Books on Estonia
Update No: 301 - (30/01/06)
Officials debate safety of Baltic Sea pipelines
The recent gas crisis is having rippling effects throughout the former Soviet
space. Everyone is reconsidering their options. Gazprom, by abruptly cutting off
gas supplies to Ukraine for two days at the beginning of the year, is forcing
them to think of alternatives.
Estonia and Finland are considering the construction of a natural gas pipeline
between the two countries on the floor of the Gulf of Finland, Estonian Foreign
Minister Urmas Paet told reporters after a meeting with his Finnish counterpart,
Erkki Tuomioja. "A breakeven study for an Estonian-Finnish gas pipeline is
underway," the minister said.
The paradise for capital - and labour?
Estonia has reason to be wary of Russia of course. It has become Europe's most
fervent champion of capitalism and free market ways in revulsion against its
Social experiments have been possible in Estonia that are unacceptable in more
mature capitalist economies, such as Germany. Fired with a free-market fervour
and hurtling into the high-tech future, Estonia feels more like a Baltic outpost
of Silicon Valley than of Europe. Twenty months after it achieved its cherished
goal of joining the European Union, one might even characterize Estonia as the
The flat tax has become an article of faith. Estonia became the first country to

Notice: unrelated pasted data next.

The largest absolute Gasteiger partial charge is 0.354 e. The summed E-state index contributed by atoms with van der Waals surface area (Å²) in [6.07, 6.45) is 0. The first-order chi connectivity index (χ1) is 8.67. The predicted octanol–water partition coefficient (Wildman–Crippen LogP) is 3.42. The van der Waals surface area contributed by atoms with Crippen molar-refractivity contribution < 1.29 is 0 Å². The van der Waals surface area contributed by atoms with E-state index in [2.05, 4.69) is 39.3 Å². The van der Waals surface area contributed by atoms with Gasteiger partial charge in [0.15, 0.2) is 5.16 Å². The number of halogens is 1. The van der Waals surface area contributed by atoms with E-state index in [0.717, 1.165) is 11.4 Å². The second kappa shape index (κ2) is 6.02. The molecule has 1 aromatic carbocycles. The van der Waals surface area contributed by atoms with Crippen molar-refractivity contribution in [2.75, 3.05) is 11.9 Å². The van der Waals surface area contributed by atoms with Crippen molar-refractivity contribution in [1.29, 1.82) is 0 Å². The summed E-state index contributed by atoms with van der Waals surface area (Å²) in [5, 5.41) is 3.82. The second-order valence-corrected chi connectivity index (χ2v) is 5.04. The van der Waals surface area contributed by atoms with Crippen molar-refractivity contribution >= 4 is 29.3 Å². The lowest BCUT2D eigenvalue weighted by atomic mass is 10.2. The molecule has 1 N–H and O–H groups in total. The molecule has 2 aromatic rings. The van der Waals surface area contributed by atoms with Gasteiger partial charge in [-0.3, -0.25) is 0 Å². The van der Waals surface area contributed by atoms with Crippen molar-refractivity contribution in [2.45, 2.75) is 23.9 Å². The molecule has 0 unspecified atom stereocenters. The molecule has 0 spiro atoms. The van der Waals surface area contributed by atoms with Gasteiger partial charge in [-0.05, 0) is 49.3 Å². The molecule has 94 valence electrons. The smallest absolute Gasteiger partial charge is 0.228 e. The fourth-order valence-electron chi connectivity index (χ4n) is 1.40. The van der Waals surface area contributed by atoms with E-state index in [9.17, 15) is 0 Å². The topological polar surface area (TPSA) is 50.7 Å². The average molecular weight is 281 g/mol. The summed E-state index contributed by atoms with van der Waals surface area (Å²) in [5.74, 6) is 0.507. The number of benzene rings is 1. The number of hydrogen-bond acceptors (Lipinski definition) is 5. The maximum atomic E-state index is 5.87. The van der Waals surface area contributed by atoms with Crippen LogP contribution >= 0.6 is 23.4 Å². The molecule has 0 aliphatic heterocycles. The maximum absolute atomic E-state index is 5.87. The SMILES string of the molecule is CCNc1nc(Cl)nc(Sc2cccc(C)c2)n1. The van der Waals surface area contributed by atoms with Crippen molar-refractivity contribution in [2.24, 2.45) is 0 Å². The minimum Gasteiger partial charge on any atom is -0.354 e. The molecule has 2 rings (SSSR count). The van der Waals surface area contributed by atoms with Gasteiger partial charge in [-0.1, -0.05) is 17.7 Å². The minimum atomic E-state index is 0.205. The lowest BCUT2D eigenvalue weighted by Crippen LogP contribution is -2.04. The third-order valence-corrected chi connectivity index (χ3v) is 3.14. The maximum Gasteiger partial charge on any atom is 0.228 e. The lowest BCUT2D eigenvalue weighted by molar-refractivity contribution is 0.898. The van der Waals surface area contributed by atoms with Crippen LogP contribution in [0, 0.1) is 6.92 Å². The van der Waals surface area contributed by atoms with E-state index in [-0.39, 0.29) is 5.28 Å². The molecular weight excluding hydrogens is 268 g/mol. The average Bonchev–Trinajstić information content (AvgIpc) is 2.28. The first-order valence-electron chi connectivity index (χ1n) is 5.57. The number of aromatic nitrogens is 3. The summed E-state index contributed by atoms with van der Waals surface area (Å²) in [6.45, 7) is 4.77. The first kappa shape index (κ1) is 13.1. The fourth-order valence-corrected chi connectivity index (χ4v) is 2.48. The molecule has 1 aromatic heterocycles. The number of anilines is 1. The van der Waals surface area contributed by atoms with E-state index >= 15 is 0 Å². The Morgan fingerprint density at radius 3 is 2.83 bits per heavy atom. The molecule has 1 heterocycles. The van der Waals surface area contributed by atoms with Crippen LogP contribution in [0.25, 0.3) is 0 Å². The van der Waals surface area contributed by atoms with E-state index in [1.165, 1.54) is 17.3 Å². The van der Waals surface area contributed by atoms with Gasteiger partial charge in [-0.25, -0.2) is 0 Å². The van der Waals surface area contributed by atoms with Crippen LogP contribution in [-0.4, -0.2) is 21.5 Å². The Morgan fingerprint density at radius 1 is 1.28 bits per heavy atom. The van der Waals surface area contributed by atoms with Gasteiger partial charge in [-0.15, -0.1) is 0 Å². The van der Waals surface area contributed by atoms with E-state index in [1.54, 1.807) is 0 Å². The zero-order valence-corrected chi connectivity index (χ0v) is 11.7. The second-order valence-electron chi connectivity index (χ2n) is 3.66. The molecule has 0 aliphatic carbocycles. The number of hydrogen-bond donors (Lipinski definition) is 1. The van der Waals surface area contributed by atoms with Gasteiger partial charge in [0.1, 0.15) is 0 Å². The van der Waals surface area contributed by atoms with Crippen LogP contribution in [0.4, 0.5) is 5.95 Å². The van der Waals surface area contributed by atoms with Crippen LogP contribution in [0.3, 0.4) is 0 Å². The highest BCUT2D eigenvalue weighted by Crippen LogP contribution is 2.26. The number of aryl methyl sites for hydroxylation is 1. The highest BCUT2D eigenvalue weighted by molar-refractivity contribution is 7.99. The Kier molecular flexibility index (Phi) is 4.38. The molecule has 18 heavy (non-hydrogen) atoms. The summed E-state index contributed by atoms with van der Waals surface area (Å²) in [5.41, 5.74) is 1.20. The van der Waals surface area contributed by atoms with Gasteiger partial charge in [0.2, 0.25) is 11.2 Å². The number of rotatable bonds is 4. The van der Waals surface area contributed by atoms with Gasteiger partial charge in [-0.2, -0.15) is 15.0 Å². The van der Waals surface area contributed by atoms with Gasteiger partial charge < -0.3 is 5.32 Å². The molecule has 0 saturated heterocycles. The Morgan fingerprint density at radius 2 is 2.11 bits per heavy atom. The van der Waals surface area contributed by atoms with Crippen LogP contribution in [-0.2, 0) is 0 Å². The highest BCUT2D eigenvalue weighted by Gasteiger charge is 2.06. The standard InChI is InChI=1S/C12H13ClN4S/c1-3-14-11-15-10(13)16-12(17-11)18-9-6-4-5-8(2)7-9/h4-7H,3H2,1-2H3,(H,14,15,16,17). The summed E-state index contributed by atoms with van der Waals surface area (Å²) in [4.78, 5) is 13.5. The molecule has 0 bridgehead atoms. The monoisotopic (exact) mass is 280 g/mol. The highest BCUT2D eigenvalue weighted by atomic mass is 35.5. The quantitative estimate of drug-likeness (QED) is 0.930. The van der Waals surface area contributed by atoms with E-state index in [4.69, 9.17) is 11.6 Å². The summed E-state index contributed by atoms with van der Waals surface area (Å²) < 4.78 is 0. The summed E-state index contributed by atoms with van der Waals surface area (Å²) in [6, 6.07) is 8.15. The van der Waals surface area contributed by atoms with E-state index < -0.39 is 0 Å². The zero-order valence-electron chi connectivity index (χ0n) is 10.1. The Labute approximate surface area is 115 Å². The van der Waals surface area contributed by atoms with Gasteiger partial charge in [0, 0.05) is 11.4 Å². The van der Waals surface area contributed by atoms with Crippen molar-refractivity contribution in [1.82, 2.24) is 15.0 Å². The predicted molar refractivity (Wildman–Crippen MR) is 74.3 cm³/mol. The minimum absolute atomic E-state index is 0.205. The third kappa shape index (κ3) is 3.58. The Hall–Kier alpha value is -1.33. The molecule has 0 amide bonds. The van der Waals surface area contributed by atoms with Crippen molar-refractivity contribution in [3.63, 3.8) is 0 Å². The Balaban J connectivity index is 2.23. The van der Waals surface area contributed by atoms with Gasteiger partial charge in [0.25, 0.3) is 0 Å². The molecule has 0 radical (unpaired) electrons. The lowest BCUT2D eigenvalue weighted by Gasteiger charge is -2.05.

adopt it in 1994, as part of a broader strategy to transform itself from an
obscure Soviet republic into a plugged-in member of the global information
By all accounts, the plan is working. Estonia's economic growth is around 10%
per annum and was nearly 11% in the last quarter -- the second fastest in
Europe, after Latvia, and a pace more reminiscent of China or India than Germany
People call this place E-stonia, and the cyber-intoxication is palpable in
Tallinn's cafes and bars, which are universally equipped with wireless
connections, and in local success stories like Skype, designed by Estonian
developers and now offering free calls over the Internet to millions.
The flip side of Estonia's market ethos is a thinner social safety net than in
Europe's welfare states. Opponents of the flat tax here -- and there are some --
say it has widened the divide between rich and poor, making Estonia less like
its Nordic neighbours and more like the United States.
Germans showed how allergic they were to the idea when Angela Merkel chose a
flat tax advocate as her economic adviser. Antipathy toward him was so intense
that political analysts say it probably cost Merkel's party a clear majority in
the German Parliament.
Yet the concept has caught on in this part of Europe. Latvia, Lithuania and
Slovakia all have a flat tax, while the Czech Republic and Slovenia have
considered one. Tax policy, not support for the American-led war in Iraq, is the
bright line that separates the so-called old Europe from the new.
"Everybody dreams about a society with no inequality," Ansip said.
"But the best policy is to have a strongly growing economy. With more
prosperity we can increase social benefits."
Taxes and welfare are not the only issues where Estonians seem to be diverging
from Western Europeans. People are increasingly ambivalent about adopting the
euro, even though the government still hopes to do so by 2007. The prime
minister has been at odds with the European Commission, which has threatened to
reduce its money for roads, bridges and other infrastructure. And Parliament
recently voted by a wide margin to extend the deployment of the country's tiny
contingent of troops to Iraq by another year.
The war, which has inflamed much of Europe, is not a divisive issue here. Only
two Estonian soldiers have been killed in Iraq. "We know what it means to
live under a dictatorship in Estonia," Ansip said. "We were always